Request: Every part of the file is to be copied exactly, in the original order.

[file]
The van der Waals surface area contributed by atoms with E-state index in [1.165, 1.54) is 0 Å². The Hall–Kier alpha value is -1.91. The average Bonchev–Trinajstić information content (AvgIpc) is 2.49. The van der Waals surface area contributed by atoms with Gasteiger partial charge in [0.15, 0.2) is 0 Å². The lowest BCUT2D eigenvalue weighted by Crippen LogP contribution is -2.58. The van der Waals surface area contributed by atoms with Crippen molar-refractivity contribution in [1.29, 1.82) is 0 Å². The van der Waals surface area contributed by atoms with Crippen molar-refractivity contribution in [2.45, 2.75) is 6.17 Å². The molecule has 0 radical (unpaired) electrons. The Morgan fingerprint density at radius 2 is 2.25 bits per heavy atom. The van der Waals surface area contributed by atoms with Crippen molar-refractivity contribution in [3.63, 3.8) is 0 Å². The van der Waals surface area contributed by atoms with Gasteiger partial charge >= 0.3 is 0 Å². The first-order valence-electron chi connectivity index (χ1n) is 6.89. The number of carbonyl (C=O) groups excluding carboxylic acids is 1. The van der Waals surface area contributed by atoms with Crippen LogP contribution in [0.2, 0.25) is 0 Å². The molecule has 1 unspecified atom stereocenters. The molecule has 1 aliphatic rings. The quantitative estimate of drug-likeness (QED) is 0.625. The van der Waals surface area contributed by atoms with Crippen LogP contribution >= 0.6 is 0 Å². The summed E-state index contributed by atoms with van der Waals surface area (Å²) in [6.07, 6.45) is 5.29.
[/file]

The van der Waals surface area contributed by atoms with E-state index in [1.165, 1.54) is 0 Å². The Hall–Kier alpha value is -1.91. The average Bonchev–Trinajstić information content (AvgIpc) is 2.49. The van der Waals surface area contributed by atoms with Gasteiger partial charge in [0.15, 0.2) is 0 Å². The lowest BCUT2D eigenvalue weighted by Crippen LogP contribution is -2.58. The van der Waals surface area contributed by atoms with Crippen molar-refractivity contribution in [1.29, 1.82) is 0 Å². The van der Waals surface area contributed by atoms with Crippen molar-refractivity contribution in [2.45, 2.75) is 6.17 Å². The molecule has 0 radical (unpaired) electrons. The Morgan fingerprint density at radius 2 is 2.25 bits per heavy atom. The van der Waals surface area contributed by atoms with Crippen molar-refractivity contribution in [3.63, 3.8) is 0 Å². The van der Waals surface area contributed by atoms with Gasteiger partial charge >= 0.3 is 0 Å². The first-order valence-electron chi connectivity index (χ1n) is 6.89. The number of carbonyl (C=O) groups excluding carboxylic acids is 1. The van der Waals surface area contributed by atoms with Crippen LogP contribution in [0.2, 0.25) is 0 Å². The molecule has 1 unspecified atom stereocenters. The molecule has 1 aliphatic rings. The quantitative estimate of drug-likeness (QED) is 0.625. The van der Waals surface area contributed by atoms with Crippen LogP contribution >= 0.6 is 0 Å². The summed E-state index contributed by atoms with van der Waals surface area (Å²) in [6.07, 6.45) is 5.29.